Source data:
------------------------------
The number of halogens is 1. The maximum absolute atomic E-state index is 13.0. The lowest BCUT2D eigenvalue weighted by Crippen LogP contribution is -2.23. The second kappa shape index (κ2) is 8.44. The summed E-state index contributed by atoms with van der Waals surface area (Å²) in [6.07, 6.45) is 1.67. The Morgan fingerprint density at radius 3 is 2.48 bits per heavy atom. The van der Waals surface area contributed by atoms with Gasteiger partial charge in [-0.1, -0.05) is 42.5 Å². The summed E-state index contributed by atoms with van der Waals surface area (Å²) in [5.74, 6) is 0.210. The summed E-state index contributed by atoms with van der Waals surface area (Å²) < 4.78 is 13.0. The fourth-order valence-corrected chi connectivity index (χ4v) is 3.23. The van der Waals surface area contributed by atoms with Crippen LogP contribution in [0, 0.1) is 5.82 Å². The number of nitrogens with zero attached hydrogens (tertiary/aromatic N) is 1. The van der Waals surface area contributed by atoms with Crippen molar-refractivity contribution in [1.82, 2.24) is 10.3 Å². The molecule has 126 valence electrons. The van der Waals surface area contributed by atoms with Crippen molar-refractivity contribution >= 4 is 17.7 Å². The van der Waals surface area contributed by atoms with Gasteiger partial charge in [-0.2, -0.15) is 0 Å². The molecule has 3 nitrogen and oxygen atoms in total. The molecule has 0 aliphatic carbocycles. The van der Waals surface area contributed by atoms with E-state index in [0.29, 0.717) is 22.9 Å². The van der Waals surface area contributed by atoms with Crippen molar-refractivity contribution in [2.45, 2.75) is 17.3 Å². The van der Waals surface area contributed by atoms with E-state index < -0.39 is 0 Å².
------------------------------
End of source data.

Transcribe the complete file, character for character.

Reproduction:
The number of halogens is 1. The maximum absolute atomic E-state index is 13.0. The lowest BCUT2D eigenvalue weighted by Crippen LogP contribution is -2.23. The second kappa shape index (κ2) is 8.44. The summed E-state index contributed by atoms with van der Waals surface area (Å²) in [6.07, 6.45) is 1.67. The Morgan fingerprint density at radius 3 is 2.48 bits per heavy atom. The van der Waals surface area contributed by atoms with Gasteiger partial charge in [-0.1, -0.05) is 42.5 Å². The summed E-state index contributed by atoms with van der Waals surface area (Å²) in [5.74, 6) is 0.210. The summed E-state index contributed by atoms with van der Waals surface area (Å²) < 4.78 is 13.0. The fourth-order valence-corrected chi connectivity index (χ4v) is 3.23. The van der Waals surface area contributed by atoms with Crippen LogP contribution in [0, 0.1) is 5.82 Å². The number of nitrogens with zero attached hydrogens (tertiary/aromatic N) is 1. The van der Waals surface area contributed by atoms with Crippen molar-refractivity contribution in [1.82, 2.24) is 10.3 Å². The molecule has 126 valence electrons. The van der Waals surface area contributed by atoms with Crippen molar-refractivity contribution >= 4 is 17.7 Å². The van der Waals surface area contributed by atoms with Gasteiger partial charge in [-0.2, -0.15) is 0 Å². The molecule has 3 nitrogen and oxygen atoms in total. The molecule has 0 aliphatic carbocycles. The van der Waals surface area contributed by atoms with E-state index in [0.29, 0.717) is 22.9 Å². The van der Waals surface area contributed by atoms with Crippen molar-refractivity contribution in [2.45, 2.75) is 17.3 Å². The van der Waals surface area contributed by atoms with E-state index < -0.39 is 0 Å².